On March 11, 2011, a large earthquake and subsequent tsunami near the east coast of Japan destroyed the Fukushima Daiichi nuclear power plant (FD-NPP), causing a massive release of nuclear contaminants. In this paper, a Pacific basin-wide physical dispersion model is developed and used to investigate the transport of nuclear contaminants. The Pacific circulation model, based on the Regional Ocean Modeling System (ROMS), is forced with air-sea flux climatology derived from COADS (the Comprehensive Ocean-Atmosphere Data Set). It is shown that ocean current dominates nuclear contaminant transport. Following the Kuroshio Extension and North Pacific Current, nuclear contaminants at the surface will move eastward in the Pacific as far as 140°W, thereafter dividing into two branches. For the south branch, nuclear contaminants will be transported westward by the equatorial current, and can reach the Philippines after 10 years’ time. In contrast, the north branch will arrive at the American west coast and then migrate to the Bering Sea. At 200 m water depth, part of the nuclear materials will move southwestward along with deep ocean circulation, which could potentially reach the east coast of Taiwan. The other part will move to the west coast of America and separate into two branches. One will move northward along the west coast of Alaska, while the other will travel southward to the Hawaiian Islands. The transport of radiation contaminants below 500 m is slow, and will primarily remain in the central Pacific. The physical dispersion model results show that high concentrations of the radioactive isotope cesium-137 (137Cs) will move eastward and reach the central Pacific and west coast of North America in two and eight years, respectively. The sea areas influenced by the nuclear contaminants continue to expand, while peak concentrations decrease in the North Pacific.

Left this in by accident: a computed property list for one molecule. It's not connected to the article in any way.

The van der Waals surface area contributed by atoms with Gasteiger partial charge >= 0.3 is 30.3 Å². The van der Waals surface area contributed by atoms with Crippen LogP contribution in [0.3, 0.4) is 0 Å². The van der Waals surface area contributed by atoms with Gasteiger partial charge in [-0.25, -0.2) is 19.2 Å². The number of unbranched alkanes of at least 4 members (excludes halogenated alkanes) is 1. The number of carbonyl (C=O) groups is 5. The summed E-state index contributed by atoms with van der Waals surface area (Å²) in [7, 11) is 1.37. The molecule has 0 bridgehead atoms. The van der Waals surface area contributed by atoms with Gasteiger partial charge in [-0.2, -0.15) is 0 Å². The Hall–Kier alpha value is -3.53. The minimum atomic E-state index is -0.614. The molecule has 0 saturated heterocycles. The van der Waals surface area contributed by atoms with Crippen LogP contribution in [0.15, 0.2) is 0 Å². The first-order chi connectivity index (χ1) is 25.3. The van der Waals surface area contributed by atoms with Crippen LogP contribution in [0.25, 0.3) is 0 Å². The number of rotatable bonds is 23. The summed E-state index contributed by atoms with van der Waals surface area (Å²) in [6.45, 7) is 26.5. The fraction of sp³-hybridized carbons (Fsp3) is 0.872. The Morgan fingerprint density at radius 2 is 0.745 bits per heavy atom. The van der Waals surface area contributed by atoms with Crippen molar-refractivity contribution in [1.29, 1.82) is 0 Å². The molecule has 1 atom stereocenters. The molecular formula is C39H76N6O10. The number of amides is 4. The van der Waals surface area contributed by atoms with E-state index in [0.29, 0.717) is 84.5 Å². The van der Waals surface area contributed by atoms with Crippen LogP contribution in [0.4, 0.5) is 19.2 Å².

regional ocean model nuclear contaminants transport prediction 137Cs